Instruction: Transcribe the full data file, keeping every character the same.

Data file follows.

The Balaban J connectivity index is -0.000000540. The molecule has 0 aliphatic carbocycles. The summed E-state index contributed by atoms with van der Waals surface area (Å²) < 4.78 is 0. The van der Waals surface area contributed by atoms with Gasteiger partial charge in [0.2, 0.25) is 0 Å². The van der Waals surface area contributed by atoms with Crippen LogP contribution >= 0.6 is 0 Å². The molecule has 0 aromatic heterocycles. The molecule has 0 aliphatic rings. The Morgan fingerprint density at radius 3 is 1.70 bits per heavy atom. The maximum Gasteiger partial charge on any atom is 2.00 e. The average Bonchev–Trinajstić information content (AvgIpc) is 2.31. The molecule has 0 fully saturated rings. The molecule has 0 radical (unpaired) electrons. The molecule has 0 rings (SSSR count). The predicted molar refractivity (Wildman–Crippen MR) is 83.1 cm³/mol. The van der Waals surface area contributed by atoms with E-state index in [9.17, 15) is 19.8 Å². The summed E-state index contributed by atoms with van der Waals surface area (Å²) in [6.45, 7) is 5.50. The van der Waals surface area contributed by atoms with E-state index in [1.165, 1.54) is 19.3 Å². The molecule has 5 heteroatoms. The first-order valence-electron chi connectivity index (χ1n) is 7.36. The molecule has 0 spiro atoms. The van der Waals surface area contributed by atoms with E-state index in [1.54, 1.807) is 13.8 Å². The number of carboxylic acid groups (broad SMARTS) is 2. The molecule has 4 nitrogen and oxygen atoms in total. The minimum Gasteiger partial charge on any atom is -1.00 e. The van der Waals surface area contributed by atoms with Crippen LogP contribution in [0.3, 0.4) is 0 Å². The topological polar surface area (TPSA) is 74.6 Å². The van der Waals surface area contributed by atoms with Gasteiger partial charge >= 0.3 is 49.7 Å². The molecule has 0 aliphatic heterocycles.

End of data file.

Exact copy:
The Balaban J connectivity index is -0.000000540. The molecule has 0 aliphatic carbocycles. The summed E-state index contributed by atoms with van der Waals surface area (Å²) < 4.78 is 0. The van der Waals surface area contributed by atoms with Gasteiger partial charge in [0.2, 0.25) is 0 Å². The van der Waals surface area contributed by atoms with Crippen LogP contribution >= 0.6 is 0 Å². The molecule has 0 aromatic heterocycles. The molecule has 0 aliphatic rings. The Morgan fingerprint density at radius 3 is 1.70 bits per heavy atom. The maximum Gasteiger partial charge on any atom is 2.00 e. The average Bonchev–Trinajstić information content (AvgIpc) is 2.31. The molecule has 0 fully saturated rings. The molecule has 0 radical (unpaired) electrons. The molecule has 0 rings (SSSR count). The predicted molar refractivity (Wildman–Crippen MR) is 83.1 cm³/mol. The van der Waals surface area contributed by atoms with E-state index in [9.17, 15) is 19.8 Å². The summed E-state index contributed by atoms with van der Waals surface area (Å²) in [6.45, 7) is 5.50. The van der Waals surface area contributed by atoms with E-state index in [1.165, 1.54) is 19.3 Å². The molecule has 5 heteroatoms. The first-order valence-electron chi connectivity index (χ1n) is 7.36. The molecule has 0 spiro atoms. The van der Waals surface area contributed by atoms with E-state index in [1.54, 1.807) is 13.8 Å². The number of carboxylic acid groups (broad SMARTS) is 2. The molecule has 4 nitrogen and oxygen atoms in total. The minimum Gasteiger partial charge on any atom is -1.00 e. The van der Waals surface area contributed by atoms with Crippen LogP contribution in [0.3, 0.4) is 0 Å². The topological polar surface area (TPSA) is 74.6 Å². The van der Waals surface area contributed by atoms with Gasteiger partial charge >= 0.3 is 49.7 Å². The molecule has 0 aliphatic heterocycles.